The Lincoln Motor Company recently revealed a quartet of concept cars aimed at depicting the types of vehicles the automaker might potentially produce in 2040, and the designs are shocking and compelling in all the best ways. The concepts were created by four teams of transportation design students at the ArtCenter College of Design in Pasadena, California—one of the world’s premier institutions for up-and-coming automotive thought—and were based on a very simple brief.
“We didn’t want to restrain or limit the students, so we had very few descriptors,” says Kemal Curic, Lincoln’s design director, who helped shepherd the project into existence. “We wanted an autonomous, electric, and shared two-seater, four-seater, high-riding four-seater, and six-seater. We wanted to include our brand pillars of humanity, beauty, and gliding, based on our vision of Quiet Flight, which is what Lincoln stands for. And we said, let’s dream up something the world has not yet seen.”
The results are quite stunning, and complete, in part because the automotive students worked in conjunction with colleagues in other design departments—film, illustration, animation, and architecture—to create not just vehicles, but also stories of the worlds in which these vehicles might exist.
A two-seat autonomous Glider is inspired by Lincoln Zephyrs and Continentals of the past—Streamline Moderne vehicles from the ’30s and ’40s, favored by Frank Lloyd Wright—and we see a son allowing his paralyzed father to experience the joy of “driving” again. A four-seat sedan loads up digital images that provide a couple with scenes from their 30-year marriage as they tour locations where these memories were made. A four-seat SUV takes a family on an adventure, displaying images from their mother’s initial connection with astronomy as she prepares to go into space. And a six-passenger luxury cruiser, built out like a living room, takes an up-and-coming band on a relaxing drive as they prepare for their first big gig.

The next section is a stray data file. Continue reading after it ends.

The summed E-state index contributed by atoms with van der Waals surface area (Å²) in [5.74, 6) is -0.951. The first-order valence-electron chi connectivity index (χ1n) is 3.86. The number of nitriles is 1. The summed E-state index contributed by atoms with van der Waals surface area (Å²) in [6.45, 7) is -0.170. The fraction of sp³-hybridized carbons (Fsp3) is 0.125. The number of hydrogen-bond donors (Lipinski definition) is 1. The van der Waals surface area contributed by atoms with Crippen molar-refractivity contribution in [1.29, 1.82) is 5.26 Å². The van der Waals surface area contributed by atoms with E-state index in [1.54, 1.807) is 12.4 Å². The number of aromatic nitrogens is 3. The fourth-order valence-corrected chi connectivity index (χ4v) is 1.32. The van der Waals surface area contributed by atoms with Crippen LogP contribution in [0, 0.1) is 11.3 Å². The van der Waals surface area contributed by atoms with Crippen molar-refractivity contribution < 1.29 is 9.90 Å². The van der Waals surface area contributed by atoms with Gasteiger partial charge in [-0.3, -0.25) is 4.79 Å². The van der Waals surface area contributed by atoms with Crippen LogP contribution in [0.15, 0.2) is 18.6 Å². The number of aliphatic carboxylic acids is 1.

“I was mesmerized by the visualization,” says Curic. “I love putting all these diverse skill sets together where we focus not only on the vehicle but also on the feeling these vehicles will convey in 2040. I was blown away by the architecture, environmental, and storytelling bit. They do a lot of Hollywood work at ArtCenter, so it’s all about the narrative.” These narratives help communicate more fully how the appearance of the car might change—but, perhaps more important, how it might be integrated into our lives in new ways as technologies and needs shift. Curic notes the “intriguing architecture and buildings, and the vehicles built into these backgrounds…[the stories give a] more holistic sense of our future incorporating cars into the built environment,” says Curic.
Moreover, the designs demonstrate a shift in the ethos of the next generation of automotive designers, as they consider creating vehicles for a planet that has changing needs. “The next generation is more cognizant of their responsibilities, and how their work will be used to create a better world,” says Curic. “They think about the vehicle almost as if it’s a living object.”